engineers_field_guide

A field guide for Spiff Engineers

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Getting Work Done

In order to make real progress on our application, we need to have a holistic understanding of the system. Over time we will find ways to divide our overall product into separate systems so that developers can understand just one piece, but in the early days our best bet is to understand as many of the pieces as we can. Code review and Pair Programming are the two main tools we have for sharing our understanding.

Pair Programming

Pair programming is not mandated at Spiff. It is a tool we sometimes use in order to get help when we feel stuck or need to understand something better. Sometimes we pair just because it’s fun or we haven’t had a chance to talk to someone recently. Several of us at Spiff use LiveShare for Visual Studio Code as a quick way to share an editor. This works great for pairing with people who are remote, working from home, or just to let each of you use your own key bindings, but share the code.

While pair programming pay attention for cases where your pair misunderstood something in your code. You are getting a chance to see through the eyes of someone who hasn’t already been thinking about this and 1 month from now that will be you. “What does this do?” is not a big problem, but “this works like this, right?” is a big red flag if they guessed wrong.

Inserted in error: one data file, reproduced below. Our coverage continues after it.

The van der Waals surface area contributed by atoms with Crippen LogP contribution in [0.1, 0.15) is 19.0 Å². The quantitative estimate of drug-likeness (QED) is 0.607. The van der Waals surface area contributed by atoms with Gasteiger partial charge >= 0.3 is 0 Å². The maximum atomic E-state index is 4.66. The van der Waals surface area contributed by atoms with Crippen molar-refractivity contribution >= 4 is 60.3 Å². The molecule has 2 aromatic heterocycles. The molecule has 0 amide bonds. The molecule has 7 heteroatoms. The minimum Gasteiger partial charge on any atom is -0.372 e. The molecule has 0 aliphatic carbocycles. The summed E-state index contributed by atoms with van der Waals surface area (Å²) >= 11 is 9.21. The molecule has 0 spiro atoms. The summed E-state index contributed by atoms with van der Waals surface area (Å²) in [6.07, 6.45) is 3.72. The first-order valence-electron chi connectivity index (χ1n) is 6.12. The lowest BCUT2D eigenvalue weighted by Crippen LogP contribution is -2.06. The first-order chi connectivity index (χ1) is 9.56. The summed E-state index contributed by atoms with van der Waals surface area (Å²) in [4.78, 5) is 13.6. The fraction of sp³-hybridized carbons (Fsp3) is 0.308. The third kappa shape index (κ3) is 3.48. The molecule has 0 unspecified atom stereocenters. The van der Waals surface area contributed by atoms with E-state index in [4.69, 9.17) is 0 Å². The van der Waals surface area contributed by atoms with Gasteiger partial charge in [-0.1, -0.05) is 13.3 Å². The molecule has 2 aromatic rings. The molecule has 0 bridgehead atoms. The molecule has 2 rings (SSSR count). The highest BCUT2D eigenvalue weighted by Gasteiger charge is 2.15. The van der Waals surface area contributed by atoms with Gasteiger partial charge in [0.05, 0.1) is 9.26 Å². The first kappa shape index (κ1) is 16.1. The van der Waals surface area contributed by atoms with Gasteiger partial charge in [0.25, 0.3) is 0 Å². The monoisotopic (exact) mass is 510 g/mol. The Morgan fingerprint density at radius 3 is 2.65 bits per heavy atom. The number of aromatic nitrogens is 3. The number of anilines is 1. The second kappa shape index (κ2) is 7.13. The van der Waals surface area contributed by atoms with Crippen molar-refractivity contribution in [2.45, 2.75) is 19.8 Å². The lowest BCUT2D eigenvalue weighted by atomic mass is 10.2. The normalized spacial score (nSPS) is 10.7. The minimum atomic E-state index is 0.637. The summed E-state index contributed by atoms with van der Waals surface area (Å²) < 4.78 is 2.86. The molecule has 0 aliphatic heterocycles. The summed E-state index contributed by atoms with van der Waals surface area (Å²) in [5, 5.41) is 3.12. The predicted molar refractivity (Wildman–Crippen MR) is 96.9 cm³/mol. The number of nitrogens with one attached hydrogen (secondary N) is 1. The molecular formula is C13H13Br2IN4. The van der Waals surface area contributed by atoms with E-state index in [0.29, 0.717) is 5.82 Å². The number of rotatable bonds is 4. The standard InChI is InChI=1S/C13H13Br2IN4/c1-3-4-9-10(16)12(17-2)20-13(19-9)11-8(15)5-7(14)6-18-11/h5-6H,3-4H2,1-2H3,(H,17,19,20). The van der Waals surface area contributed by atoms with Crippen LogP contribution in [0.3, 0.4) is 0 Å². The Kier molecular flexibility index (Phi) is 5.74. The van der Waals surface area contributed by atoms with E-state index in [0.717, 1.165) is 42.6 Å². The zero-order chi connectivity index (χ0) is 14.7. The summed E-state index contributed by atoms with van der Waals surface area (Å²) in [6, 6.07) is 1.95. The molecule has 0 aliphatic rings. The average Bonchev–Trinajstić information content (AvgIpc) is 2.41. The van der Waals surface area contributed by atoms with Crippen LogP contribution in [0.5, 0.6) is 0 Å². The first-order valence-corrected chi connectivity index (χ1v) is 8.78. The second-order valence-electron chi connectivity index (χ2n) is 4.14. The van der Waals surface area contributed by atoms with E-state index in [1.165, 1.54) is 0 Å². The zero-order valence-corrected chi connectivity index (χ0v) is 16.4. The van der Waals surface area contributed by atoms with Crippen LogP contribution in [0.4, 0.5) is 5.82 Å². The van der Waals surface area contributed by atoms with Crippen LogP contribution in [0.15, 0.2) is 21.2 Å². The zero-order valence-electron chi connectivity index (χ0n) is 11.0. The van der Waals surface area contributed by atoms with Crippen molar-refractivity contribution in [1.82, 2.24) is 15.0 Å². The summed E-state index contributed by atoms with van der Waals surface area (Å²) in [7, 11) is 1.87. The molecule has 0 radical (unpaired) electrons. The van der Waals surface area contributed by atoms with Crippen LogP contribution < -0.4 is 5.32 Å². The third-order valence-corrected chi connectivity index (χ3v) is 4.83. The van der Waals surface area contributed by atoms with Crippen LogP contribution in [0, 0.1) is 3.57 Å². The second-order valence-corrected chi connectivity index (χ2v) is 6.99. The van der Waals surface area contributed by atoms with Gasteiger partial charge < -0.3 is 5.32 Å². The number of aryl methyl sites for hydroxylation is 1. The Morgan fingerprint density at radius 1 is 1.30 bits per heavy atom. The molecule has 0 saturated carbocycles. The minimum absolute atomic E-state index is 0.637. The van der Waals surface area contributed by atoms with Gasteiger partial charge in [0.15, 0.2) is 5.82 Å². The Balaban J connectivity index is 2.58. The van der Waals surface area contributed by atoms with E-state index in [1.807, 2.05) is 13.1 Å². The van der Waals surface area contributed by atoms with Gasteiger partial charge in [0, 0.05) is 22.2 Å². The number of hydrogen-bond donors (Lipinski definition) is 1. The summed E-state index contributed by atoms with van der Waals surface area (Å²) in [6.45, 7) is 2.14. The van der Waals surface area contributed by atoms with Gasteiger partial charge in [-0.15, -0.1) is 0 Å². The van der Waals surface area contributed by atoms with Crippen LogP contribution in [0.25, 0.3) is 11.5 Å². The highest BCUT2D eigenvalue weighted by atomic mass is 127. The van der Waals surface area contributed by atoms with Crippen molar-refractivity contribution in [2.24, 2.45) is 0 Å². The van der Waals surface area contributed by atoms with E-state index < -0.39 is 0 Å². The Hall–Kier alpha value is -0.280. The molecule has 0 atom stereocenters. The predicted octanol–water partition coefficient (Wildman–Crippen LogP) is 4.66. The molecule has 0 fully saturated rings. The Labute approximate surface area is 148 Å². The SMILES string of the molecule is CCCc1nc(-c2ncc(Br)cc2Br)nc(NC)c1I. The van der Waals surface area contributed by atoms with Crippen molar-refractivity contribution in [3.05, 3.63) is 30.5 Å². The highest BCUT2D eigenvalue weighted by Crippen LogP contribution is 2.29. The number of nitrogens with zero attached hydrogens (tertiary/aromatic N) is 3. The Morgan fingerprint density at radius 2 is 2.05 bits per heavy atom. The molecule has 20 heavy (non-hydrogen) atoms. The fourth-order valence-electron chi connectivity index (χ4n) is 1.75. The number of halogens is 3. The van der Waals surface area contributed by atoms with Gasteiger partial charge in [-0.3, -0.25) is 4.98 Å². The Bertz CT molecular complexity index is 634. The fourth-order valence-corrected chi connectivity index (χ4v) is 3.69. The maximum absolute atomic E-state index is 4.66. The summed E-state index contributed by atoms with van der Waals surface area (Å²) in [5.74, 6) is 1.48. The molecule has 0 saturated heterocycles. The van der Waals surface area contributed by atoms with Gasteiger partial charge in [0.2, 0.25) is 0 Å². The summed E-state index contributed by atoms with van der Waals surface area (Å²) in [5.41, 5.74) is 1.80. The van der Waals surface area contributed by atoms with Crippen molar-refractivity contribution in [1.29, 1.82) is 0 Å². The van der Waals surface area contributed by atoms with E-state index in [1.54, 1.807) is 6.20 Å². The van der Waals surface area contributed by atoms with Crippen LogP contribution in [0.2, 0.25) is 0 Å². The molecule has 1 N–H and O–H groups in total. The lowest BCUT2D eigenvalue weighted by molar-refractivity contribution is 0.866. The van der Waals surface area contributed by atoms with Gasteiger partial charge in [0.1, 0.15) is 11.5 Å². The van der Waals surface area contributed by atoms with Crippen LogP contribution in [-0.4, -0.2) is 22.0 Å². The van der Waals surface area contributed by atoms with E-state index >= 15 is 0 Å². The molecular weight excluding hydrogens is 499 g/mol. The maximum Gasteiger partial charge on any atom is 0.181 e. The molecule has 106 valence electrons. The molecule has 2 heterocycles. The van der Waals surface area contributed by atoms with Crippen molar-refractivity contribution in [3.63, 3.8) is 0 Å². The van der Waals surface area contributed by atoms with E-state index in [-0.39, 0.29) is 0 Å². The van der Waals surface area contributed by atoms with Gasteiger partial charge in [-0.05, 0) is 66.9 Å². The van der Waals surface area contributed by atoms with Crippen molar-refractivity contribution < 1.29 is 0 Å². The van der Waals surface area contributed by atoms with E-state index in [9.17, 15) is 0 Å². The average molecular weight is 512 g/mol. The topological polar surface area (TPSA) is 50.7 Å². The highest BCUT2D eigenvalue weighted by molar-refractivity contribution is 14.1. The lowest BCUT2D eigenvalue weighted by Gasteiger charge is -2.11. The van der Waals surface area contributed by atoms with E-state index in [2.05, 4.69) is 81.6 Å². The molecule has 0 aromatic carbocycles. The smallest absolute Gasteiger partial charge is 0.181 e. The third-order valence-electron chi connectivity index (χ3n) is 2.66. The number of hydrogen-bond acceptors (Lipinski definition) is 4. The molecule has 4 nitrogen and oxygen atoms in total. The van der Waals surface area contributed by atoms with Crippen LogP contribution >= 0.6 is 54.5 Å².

Code Reviews

All changes to Spiff codebases should go through a pull request step. Pull requests are a great time to understand what other people in the team are working on and how it might affect your work. They are also a great time to ask questions.

“I followed the pattern in UpdateUserMutation here, does anyone know why we do it this way?”

During code review we try to automate as much of the mundane feedback as possible. Code formatting standards should be enforced by CI, rather than engineers spending time debating about it. The person opening the pull request should write up a brief that explains why a change is being made. Does it fix a bug? Part of a new feature? Refactoring?

The person reviewing a PR should focus on questions like:

This type of code review can be time-consuming because you will need to understand the “why” of the changes before you can really answer these questions. You might need to follow a few links or talk to the product team. This is exactly why we want human beings focused on these questions and why we push for automation of things that can be automated.

Projects at Spiff are generally setup to automatically deploy when we merge to master. The project README should specify if this is not the case.

The Hippocratic Oath of the Shipit

When you are reviewing code from a teammate, it’s your responsibility to protect and increase the quality of our system. Much like the Hippocratic Oath, we need to “first do no harm”. Specifically you should consider the following types of harm:

If you can’t answer all of the questions above with confidence, consider leaving a comment along the lines of:

Looks good in terms of code quality, but I’m not sure about performance. Have we done any benchmarks against production data?

This is going to be great for the onboarding team❤️. Is it safe for us to change this part of the graphQL? Or should we add a new field so the frontend code can switch to it in a backwards-compatible way?